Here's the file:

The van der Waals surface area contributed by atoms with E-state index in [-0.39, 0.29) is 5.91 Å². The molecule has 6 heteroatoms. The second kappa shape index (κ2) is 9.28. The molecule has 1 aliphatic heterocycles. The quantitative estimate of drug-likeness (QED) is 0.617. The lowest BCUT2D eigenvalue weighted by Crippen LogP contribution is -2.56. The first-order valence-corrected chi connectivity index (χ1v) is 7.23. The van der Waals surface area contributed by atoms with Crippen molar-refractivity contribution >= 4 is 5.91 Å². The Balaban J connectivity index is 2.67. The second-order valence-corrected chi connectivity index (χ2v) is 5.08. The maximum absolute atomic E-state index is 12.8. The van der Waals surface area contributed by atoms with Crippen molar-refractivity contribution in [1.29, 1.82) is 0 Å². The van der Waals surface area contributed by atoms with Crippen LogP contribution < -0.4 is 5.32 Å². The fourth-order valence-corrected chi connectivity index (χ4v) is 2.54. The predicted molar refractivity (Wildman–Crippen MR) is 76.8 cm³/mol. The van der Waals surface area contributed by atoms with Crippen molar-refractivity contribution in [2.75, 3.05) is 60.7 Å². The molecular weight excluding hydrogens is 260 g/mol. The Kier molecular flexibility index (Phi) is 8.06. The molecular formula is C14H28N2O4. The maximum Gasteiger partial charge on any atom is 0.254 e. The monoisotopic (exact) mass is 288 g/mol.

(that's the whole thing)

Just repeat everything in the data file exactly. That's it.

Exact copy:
The van der Waals surface area contributed by atoms with E-state index in [-0.39, 0.29) is 5.91 Å². The molecule has 6 heteroatoms. The second kappa shape index (κ2) is 9.28. The molecule has 1 aliphatic heterocycles. The quantitative estimate of drug-likeness (QED) is 0.617. The lowest BCUT2D eigenvalue weighted by Crippen LogP contribution is -2.56. The first-order valence-corrected chi connectivity index (χ1v) is 7.23. The van der Waals surface area contributed by atoms with Crippen molar-refractivity contribution >= 4 is 5.91 Å². The Balaban J connectivity index is 2.67. The second-order valence-corrected chi connectivity index (χ2v) is 5.08. The maximum absolute atomic E-state index is 12.8. The van der Waals surface area contributed by atoms with Crippen molar-refractivity contribution in [1.29, 1.82) is 0 Å². The van der Waals surface area contributed by atoms with Crippen LogP contribution < -0.4 is 5.32 Å². The fourth-order valence-corrected chi connectivity index (χ4v) is 2.54. The predicted molar refractivity (Wildman–Crippen MR) is 76.8 cm³/mol. The van der Waals surface area contributed by atoms with Crippen molar-refractivity contribution in [2.75, 3.05) is 60.7 Å². The molecular weight excluding hydrogens is 260 g/mol. The Kier molecular flexibility index (Phi) is 8.06. The molecular formula is C14H28N2O4. The maximum Gasteiger partial charge on any atom is 0.254 e. The monoisotopic (exact) mass is 288 g/mol.